Leadership magazine May/June 2015 V 44 No 5 - Page 23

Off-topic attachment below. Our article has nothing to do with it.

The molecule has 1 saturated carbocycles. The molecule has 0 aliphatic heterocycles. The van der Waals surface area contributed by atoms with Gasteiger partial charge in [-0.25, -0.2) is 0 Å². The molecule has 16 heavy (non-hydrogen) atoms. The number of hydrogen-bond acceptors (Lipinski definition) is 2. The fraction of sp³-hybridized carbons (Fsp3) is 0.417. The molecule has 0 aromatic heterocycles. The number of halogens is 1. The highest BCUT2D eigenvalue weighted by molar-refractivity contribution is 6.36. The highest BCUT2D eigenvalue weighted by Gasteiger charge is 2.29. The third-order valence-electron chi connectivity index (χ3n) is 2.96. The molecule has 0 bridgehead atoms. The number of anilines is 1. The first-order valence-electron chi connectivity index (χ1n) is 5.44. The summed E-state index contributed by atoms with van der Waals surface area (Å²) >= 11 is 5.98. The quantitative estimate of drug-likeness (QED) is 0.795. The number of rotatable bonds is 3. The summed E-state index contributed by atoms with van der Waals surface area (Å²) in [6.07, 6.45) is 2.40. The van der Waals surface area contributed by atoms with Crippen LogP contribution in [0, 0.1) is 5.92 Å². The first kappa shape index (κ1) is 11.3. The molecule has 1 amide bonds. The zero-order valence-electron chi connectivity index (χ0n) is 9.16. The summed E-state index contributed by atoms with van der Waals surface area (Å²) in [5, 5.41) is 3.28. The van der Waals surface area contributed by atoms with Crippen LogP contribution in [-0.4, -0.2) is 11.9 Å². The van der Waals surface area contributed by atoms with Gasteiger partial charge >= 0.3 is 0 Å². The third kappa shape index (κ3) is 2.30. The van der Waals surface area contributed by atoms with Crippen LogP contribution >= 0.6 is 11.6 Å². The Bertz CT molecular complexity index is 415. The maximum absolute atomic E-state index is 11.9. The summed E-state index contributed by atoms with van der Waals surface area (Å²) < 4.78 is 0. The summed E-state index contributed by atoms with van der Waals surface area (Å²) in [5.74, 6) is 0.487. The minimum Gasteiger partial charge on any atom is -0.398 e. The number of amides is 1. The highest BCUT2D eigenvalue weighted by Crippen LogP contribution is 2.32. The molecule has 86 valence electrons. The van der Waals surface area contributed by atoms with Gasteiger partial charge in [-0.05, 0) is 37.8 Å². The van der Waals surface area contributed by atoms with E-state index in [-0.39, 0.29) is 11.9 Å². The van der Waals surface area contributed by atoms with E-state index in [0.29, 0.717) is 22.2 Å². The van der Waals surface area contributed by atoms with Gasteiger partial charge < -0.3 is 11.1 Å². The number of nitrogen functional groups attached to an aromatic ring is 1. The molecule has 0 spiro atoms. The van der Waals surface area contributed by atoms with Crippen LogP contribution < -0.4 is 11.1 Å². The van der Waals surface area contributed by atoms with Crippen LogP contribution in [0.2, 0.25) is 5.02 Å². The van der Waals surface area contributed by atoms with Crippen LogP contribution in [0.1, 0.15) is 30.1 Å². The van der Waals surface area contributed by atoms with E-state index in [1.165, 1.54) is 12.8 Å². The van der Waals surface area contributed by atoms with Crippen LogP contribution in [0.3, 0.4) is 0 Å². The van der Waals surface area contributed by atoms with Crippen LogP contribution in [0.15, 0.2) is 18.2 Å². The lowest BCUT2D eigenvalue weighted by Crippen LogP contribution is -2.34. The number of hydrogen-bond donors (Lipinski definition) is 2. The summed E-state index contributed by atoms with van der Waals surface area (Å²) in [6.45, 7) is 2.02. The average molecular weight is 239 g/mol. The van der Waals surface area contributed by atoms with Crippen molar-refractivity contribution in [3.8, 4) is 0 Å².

The challenge became apparent when we discovered a wealth of students who could wrench on a vehicle, yet when it came time to apply for the job, too few could actually read the application – let alone communicate their potential contribution to the company through oral or written mediums. One lesson can be learned from this experience: we cannot rely on antiquated nomenclature to build these partnerships again. Before we can reach out to business and post-secondary institutions, some critical questions need to be examined. ports management and administration, do we bring the leadership function back into the principal’s office and our classrooms to create a magnet learning environment? How can we solve current challenges that stretch our imagination with old ways of doing things? How do we once again engage teachers in their craft and begin to accelerate schools and the learning experience to achieve greater depth and perspective? Quantifying learning What is it that we truly want from education? What does it look like? How will we fund it? Outside of direct observation, how do we really know students are learning? How can we measure an education that is competency based? This has always been and continues to be the Archimedean point in our profession that we have yet to cross – quantifying learning for every student. With the advent of the Common Core, there is now an increased awareness and focused effort to teach skills that prepare students to be college and/or career ready, regardless of their chosen path. The problem is that the pedagogy has not kept up with the needs of students. The instant appeal to circumvent this issue is to put a technological device in a student’s hand and expect all of this to disappear. The rush to make many schools 1:1 has resulted simply in digitizing textbooks, not in a transformation of learning into the 2.0 era. Technology, in and of itself, cannot deliver us from antiquated pedagogy. How do we bridge this gap and begin to allow students to explore, question and discover their learning in relevant and applicable ways? How can we translate that “process” into something quantifiable so we can demonstrate authentic learning has actually occurred, and then take it to the business sector to address industry challenges? Public education has the capacity for great change, but it is reluctant to take the risk. The No Child Left Behind Act perpetuated risk aversion, as curriculum, instruction and assessment measures were nothing short of prescriptive. How then, in a field that sup Paradigm shift: Beginning with the student in mind We must begin with the student in mind. As we continue our conversations at the school level about what kinds of pathways we can create for students and connect them to the marketplace, an alternative approach is necessary. We must begin with where the student interest is, then backwards-design a plan to link that interest to the content constructs. This is vital on two fronts: It allows students to make meaning of their learning immediately because they are already engaged in it; and it brings the content alive within the context of their interest – thus students are motivated to learn the material as well as derive the need for further inquiry, which leads to ownership. With this approach, another powerful dynamic emerges. When we begin with the student in mind, private interests and pursuits tend to blur traditional content constructs and confines. If we can do away with the notion that math, English, social science and science need to be taught in isolation, we open an entirely different world of learning opportunity and potential. Teachers then have the ability to construct lessons that are competency-based and fluid. Students can then take the competency and develop the content where they can best demonstrate their mastery in an applicable and personalized way. Wagner (2008) hinted to this approach when he outlined the following seven survival skills for the 21st century: 1. Critical thinking and problem solving. 2. Collaboration across networks and leading by influence. 3. Agility and adaptability. 4. Initiative and entrepreneurship. 5. Effective oral and written communication. 6. Accessing and analyzing information. 7. Creativity and imagination. Imagine what education could be like if these were the actual titles of the courses a student took, and traditional content clusters were taught through the lens of these “skills.” Undoubtedly, as we talk about college and career readiness, these competencies could be delivered in a fundamentally different way than they are now. May/June 2015 23